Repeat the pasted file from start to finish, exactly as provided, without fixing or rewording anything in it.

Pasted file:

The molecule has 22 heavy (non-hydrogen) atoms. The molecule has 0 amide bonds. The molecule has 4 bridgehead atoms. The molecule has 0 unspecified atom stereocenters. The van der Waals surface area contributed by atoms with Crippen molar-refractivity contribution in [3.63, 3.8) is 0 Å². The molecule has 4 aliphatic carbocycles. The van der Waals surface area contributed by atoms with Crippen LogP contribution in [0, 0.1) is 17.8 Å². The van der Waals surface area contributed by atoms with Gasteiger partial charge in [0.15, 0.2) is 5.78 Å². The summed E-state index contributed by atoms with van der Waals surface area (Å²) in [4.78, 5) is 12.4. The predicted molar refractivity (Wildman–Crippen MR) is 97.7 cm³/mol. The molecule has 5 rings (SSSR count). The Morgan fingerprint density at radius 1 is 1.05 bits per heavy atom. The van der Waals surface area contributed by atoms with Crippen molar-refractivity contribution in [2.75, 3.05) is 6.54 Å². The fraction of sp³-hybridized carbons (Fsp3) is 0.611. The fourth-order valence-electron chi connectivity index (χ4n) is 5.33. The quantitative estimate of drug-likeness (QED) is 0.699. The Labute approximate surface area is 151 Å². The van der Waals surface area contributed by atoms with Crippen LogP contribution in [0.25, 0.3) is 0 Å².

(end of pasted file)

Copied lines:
The molecule has 22 heavy (non-hydrogen) atoms. The molecule has 0 amide bonds. The molecule has 4 bridgehead atoms. The molecule has 0 unspecified atom stereocenters. The van der Waals surface area contributed by atoms with Crippen molar-refractivity contribution in [3.63, 3.8) is 0 Å². The molecule has 4 aliphatic carbocycles. The van der Waals surface area contributed by atoms with Crippen LogP contribution in [0, 0.1) is 17.8 Å². The van der Waals surface area contributed by atoms with Gasteiger partial charge in [0.15, 0.2) is 5.78 Å². The summed E-state index contributed by atoms with van der Waals surface area (Å²) in [4.78, 5) is 12.4. The predicted molar refractivity (Wildman–Crippen MR) is 97.7 cm³/mol. The molecule has 5 rings (SSSR count). The Morgan fingerprint density at radius 1 is 1.05 bits per heavy atom. The van der Waals surface area contributed by atoms with Crippen molar-refractivity contribution in [2.75, 3.05) is 6.54 Å². The fraction of sp³-hybridized carbons (Fsp3) is 0.611. The fourth-order valence-electron chi connectivity index (χ4n) is 5.33. The quantitative estimate of drug-likeness (QED) is 0.699. The Labute approximate surface area is 151 Å². The van der Waals surface area contributed by atoms with Crippen LogP contribution in [0.25, 0.3) is 0 Å².